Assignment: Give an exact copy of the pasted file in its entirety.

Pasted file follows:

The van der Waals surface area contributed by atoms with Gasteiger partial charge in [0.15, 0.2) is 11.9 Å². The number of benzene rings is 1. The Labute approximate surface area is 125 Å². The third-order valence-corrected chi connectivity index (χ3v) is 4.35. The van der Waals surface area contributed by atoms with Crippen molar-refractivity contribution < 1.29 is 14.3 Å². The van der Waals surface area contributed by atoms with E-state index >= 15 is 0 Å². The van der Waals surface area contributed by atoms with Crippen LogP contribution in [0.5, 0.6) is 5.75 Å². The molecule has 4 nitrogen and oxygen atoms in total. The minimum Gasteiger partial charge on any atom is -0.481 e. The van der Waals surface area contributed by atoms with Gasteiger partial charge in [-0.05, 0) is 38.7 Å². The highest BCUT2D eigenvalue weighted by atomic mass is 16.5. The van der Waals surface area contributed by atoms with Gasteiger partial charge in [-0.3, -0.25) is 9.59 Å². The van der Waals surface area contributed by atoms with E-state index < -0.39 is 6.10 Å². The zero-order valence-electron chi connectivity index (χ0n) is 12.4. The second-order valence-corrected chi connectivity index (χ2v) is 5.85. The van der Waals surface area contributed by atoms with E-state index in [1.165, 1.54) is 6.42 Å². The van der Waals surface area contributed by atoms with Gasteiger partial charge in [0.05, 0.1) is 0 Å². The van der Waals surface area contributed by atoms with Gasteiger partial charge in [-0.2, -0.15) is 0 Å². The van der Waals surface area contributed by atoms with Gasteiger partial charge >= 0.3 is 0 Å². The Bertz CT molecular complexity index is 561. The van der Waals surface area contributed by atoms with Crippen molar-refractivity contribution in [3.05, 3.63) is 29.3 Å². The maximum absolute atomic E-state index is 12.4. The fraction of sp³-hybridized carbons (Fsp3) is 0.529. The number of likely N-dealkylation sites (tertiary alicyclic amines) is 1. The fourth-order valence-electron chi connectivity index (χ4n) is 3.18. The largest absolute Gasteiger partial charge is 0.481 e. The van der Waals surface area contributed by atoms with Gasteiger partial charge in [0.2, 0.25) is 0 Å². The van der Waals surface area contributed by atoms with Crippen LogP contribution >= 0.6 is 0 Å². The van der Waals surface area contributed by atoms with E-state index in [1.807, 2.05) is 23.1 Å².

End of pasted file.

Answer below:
The van der Waals surface area contributed by atoms with Gasteiger partial charge in [0.15, 0.2) is 11.9 Å². The number of benzene rings is 1. The Labute approximate surface area is 125 Å². The third-order valence-corrected chi connectivity index (χ3v) is 4.35. The van der Waals surface area contributed by atoms with Crippen molar-refractivity contribution < 1.29 is 14.3 Å². The van der Waals surface area contributed by atoms with E-state index >= 15 is 0 Å². The van der Waals surface area contributed by atoms with Crippen LogP contribution in [0.5, 0.6) is 5.75 Å². The molecule has 4 nitrogen and oxygen atoms in total. The minimum Gasteiger partial charge on any atom is -0.481 e. The van der Waals surface area contributed by atoms with Gasteiger partial charge in [-0.05, 0) is 38.7 Å². The highest BCUT2D eigenvalue weighted by atomic mass is 16.5. The van der Waals surface area contributed by atoms with Gasteiger partial charge in [-0.3, -0.25) is 9.59 Å². The van der Waals surface area contributed by atoms with E-state index < -0.39 is 6.10 Å². The zero-order valence-electron chi connectivity index (χ0n) is 12.4. The second-order valence-corrected chi connectivity index (χ2v) is 5.85. The van der Waals surface area contributed by atoms with E-state index in [1.165, 1.54) is 6.42 Å². The van der Waals surface area contributed by atoms with Gasteiger partial charge in [0.05, 0.1) is 0 Å². The van der Waals surface area contributed by atoms with Gasteiger partial charge in [-0.2, -0.15) is 0 Å². The van der Waals surface area contributed by atoms with Gasteiger partial charge >= 0.3 is 0 Å². The Bertz CT molecular complexity index is 561. The van der Waals surface area contributed by atoms with Crippen molar-refractivity contribution in [3.05, 3.63) is 29.3 Å². The maximum absolute atomic E-state index is 12.4. The fraction of sp³-hybridized carbons (Fsp3) is 0.529. The number of likely N-dealkylation sites (tertiary alicyclic amines) is 1. The fourth-order valence-electron chi connectivity index (χ4n) is 3.18. The largest absolute Gasteiger partial charge is 0.481 e. The van der Waals surface area contributed by atoms with Gasteiger partial charge in [0.2, 0.25) is 0 Å². The van der Waals surface area contributed by atoms with Crippen LogP contribution >= 0.6 is 0 Å². The van der Waals surface area contributed by atoms with E-state index in [1.807, 2.05) is 23.1 Å².